Critics love Hannibal and for good reason. Some people have said this season is style over substance. I disagree. The style IS the substance. The show is trying to seduce you into Hannibal’s world. Hannibal is our villain – a cannibalistic serial killer that manipulates people out of curiosity and a morbid sense of affection. Yet, somehow we find ourselves rooting for him. How do they writers achieve that? Well for one, Hannibal has a code. So there is some basic level of understanding between him and the viewer – much like Dexter. Hannibal is also about sophisticated and luscious tastes. The show is doing to you exactly what Hannibal does to his victims-seducing you away from seeing the evil behind his actions. Did you think they cast Danish heart throb Mads Mikkelsen on a whim? Don’t think for a moment Bryan Fuller is simply entertaining himself with this show. Through reading his interviews it is clear he would never be fully satisfied unless the viewer was left feeling completely mind-fucked and blown away by his work. He sweats blood for his show and in turn, asks his viewers to do the same. (Metaphor? You be the judge.) This is also why I think he will do an amazing job on American Gods.


In short, shows like Hannibal are needed to provide a counter point to the dross that is reality television. Art helps incite intelligent debate and discourse. Also, there is a small group of disadvantaged people like myself who are unable to get out of the house to see art in its ‘natural habitat’. We rely on it being beamed in or, reading it off a page.

Finally, as my stay in hospital demonstrated, TV shows and films are a wonderful way to establish a community of likeminded people. Online book clubs are less easy to come by compared to the lively and refreshing debate in the world of FanFiction. (Yes, I am pro-FanFic. When you find our some of your favorite authors write FanFic under pseudonyms you are quickly converted.) When you take Hannibal away from someone like me – a disabled artist, you take away inspiration and community. You put a dint in the genre of artistic TV. In the end, we, the cult TV fanatics, will have the last laugh (much like Twin Peaks and X-Files are having now) because the quality of television viewing improves every year and when you cancel shows like Hannibal or, pass on picking them up, it simply illustrates shortsightedness and a lack of courage. That is why David Nevins at ShowTime will always be a hero of mine. Thanks David – you know the score, you know that the owls are not always what they seem.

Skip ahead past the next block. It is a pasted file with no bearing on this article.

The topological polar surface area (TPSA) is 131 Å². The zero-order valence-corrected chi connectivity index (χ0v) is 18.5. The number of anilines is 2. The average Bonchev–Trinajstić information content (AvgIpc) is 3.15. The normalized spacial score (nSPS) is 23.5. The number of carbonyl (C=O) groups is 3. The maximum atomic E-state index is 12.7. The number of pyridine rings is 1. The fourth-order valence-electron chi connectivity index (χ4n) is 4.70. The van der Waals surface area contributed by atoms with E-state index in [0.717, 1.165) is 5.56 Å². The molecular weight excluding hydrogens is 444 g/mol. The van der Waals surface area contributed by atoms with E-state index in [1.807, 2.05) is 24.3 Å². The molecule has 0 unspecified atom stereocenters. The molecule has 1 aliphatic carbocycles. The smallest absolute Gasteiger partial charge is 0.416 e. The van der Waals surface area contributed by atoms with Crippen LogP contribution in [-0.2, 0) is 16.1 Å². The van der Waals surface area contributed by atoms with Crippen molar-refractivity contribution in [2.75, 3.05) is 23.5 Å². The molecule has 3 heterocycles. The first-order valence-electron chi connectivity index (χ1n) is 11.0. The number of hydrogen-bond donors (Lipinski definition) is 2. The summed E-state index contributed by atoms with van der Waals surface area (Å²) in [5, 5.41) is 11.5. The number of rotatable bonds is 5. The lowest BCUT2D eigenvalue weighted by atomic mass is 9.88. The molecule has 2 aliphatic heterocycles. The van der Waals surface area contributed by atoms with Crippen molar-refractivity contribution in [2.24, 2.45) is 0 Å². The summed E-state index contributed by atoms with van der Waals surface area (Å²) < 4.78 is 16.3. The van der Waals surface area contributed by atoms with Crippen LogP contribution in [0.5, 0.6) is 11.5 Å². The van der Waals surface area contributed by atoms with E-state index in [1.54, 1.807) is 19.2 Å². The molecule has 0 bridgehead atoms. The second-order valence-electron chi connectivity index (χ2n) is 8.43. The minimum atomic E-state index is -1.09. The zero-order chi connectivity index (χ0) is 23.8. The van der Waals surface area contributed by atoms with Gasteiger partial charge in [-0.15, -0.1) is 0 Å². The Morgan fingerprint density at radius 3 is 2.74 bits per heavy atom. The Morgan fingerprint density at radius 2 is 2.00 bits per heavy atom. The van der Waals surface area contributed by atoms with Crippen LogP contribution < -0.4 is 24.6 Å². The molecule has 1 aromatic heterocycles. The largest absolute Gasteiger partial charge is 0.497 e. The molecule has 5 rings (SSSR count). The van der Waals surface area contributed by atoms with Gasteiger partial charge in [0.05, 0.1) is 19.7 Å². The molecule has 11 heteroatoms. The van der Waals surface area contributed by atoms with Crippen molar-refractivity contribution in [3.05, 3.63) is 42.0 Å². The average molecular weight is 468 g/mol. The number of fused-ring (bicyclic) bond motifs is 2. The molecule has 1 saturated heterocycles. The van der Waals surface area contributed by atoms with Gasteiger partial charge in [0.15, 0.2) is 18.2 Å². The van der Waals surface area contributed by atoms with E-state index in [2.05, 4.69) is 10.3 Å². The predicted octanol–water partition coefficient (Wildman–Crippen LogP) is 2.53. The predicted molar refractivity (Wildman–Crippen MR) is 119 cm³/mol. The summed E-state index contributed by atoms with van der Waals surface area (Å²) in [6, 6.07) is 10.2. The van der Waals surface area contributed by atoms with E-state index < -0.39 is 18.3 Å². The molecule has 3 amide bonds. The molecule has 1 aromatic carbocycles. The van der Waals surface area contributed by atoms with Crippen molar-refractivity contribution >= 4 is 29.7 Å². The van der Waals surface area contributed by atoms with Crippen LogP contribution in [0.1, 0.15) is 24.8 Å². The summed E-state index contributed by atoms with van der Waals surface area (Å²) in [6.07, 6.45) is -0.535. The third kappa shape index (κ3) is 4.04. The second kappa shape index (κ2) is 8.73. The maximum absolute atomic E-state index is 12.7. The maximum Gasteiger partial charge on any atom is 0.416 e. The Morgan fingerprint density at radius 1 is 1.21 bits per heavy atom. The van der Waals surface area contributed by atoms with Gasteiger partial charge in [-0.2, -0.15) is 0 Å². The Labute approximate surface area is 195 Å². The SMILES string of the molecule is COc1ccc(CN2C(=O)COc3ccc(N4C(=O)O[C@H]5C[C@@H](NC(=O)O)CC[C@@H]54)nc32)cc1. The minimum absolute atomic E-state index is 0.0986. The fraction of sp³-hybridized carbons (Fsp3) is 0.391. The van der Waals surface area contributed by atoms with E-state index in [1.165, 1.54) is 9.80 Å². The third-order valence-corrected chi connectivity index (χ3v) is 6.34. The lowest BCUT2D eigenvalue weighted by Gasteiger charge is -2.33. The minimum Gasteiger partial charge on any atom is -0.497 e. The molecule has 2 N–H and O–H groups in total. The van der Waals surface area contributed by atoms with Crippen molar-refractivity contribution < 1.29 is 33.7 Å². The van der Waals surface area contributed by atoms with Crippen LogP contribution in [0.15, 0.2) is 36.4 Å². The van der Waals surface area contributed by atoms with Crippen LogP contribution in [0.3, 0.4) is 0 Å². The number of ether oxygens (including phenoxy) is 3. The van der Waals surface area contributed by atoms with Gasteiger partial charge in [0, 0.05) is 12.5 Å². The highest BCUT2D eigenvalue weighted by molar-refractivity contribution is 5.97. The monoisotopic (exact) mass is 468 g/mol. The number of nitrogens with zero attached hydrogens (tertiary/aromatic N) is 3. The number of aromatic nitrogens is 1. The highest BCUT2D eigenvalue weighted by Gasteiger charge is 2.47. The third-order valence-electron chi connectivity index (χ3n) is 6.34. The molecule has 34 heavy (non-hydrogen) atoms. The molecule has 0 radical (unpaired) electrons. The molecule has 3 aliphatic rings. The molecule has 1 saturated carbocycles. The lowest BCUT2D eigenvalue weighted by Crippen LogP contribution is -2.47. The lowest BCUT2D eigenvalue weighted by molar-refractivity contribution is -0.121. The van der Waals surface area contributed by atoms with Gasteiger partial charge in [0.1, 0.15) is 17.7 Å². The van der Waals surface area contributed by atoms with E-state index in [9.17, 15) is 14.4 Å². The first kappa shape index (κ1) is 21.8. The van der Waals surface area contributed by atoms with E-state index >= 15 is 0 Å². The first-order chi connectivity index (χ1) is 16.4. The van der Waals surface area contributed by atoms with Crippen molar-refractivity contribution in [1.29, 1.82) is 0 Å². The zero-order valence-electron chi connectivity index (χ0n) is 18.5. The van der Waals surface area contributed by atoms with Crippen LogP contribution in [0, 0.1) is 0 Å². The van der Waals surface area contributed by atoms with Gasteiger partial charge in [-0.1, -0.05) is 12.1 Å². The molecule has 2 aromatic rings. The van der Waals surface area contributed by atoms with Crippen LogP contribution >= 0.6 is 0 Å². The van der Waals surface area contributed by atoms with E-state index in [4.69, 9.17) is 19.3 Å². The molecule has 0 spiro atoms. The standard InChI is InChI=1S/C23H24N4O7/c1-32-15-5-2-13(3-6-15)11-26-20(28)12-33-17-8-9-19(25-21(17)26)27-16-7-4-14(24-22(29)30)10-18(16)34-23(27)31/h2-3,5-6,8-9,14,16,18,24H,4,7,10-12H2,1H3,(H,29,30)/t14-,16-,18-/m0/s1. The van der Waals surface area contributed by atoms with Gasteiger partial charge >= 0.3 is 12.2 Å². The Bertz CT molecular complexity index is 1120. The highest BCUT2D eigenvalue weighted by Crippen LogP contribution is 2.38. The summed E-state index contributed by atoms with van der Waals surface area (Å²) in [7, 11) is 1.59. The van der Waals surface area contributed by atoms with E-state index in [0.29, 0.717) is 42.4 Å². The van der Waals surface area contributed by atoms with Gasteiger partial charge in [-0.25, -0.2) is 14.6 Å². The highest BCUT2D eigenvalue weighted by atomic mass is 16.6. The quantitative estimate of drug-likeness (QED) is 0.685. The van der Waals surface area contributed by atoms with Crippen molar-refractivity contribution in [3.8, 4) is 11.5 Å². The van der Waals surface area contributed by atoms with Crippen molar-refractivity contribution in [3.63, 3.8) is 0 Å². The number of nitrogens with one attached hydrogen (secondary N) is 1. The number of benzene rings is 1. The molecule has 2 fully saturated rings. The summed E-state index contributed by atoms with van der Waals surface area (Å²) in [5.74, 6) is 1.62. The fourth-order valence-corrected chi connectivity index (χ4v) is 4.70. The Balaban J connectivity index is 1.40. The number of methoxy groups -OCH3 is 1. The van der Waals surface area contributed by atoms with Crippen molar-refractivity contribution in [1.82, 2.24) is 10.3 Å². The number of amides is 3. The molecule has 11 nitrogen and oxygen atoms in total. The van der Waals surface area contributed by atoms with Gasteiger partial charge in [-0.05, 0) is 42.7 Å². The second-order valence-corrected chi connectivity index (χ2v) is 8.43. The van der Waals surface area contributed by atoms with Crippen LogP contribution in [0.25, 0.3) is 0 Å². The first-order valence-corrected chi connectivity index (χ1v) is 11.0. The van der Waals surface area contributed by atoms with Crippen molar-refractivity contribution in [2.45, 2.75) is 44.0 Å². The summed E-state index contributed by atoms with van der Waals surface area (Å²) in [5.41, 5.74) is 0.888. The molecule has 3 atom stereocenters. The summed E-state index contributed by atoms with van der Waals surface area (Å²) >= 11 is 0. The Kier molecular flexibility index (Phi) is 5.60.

1. Savannah Blaize says:

    Wow. This post was a feast . . . no a banquet . . . to someone starved of intelligent and meaningful dialogue about what constitutes Art and pleasure on TV. I agree wholeheartedly, and applaud your stand to maintain well written programs that stimulate and engage the viewer, get them talking, and also surprises the Hell out of them at the same time. If I used Game of Thrones as an example, I would have to say I was hooked from the get go. I bought Season one, two and three to find out what all the fuss was about. I felt as if I was squeezed through an emotional wringer by the end of that weekend, as I had watched the entire first season in one sitting. It blew me away. Like a true addict I craved more. So many emotions fought to emerge and be discussed with friends who knew I was late to the party with this fabulous show. I am yet to see the last season. I plan to save that until after the RWA conference, when I can simply enjoy without distractions.
    I stand shoulder to shoulder with you on this topic, and your fight to maintain good TV, films and Works of Art.

    Liked by 1 person

    • Thanks Savannah. I am just so happy that TV has become an art form. The BBC and Channel 4 always strived for it (it was their mandate) but was very hit and miss Books, movies, paintings etc have always been pushing boundaries but to have our highest consumed medium finally become art? To be brave, courageous and even offensive and grotesque? I don’t think people realize how lucky they are or, what they have until it is taken away. It is easy to be entertained, it is much harder to be engaged.


  2. What a great post. I haven’t lived with a TV since the late 1970s. I know there have been good, fun, and otherwise worthwhile shows on in the decades since because my (smart, artsy, creative, etc.) friends follow and love them. As a writer and editor, however, I spend a lot of time sitting down, and sitting down watching a screen is not what I want to do in my off-hours. Plus I’d rather be doing than watching — I’ve done a fair amount of community theater over the years, and I’ll sing at the drop of a hat. But you’ve persuaded me that this is important.

    Back when I still watched TV regularly, there were, at most, three commercial networks plus PBS. This meant that we watched more or less the same stuff, which meant we had something to talk about at school or work. Now there are so many options that we don’t watch the same stuff at all, and if we don’t watch the same stuff (or follow the same sports), we have nothing in common. The U.S. has become more and more fragmented over the years, and it’s a big honking problem. Good TV can be a common denominator for those of us who have nothing else in common. Thanks for the reminder.

    Liked by 1 person

  3. thefeatheredsleep says:

    I’m behind you 100%. Too many o know scold me for watching TV but I would not be creative without it. Brava! Well said!


    • I think every single medium has its artistic merits and its downfalls. To rule a medium out because of traditional values is shortsighted. If something inspires you I always think you should run with it. The world needs more art. The end! xx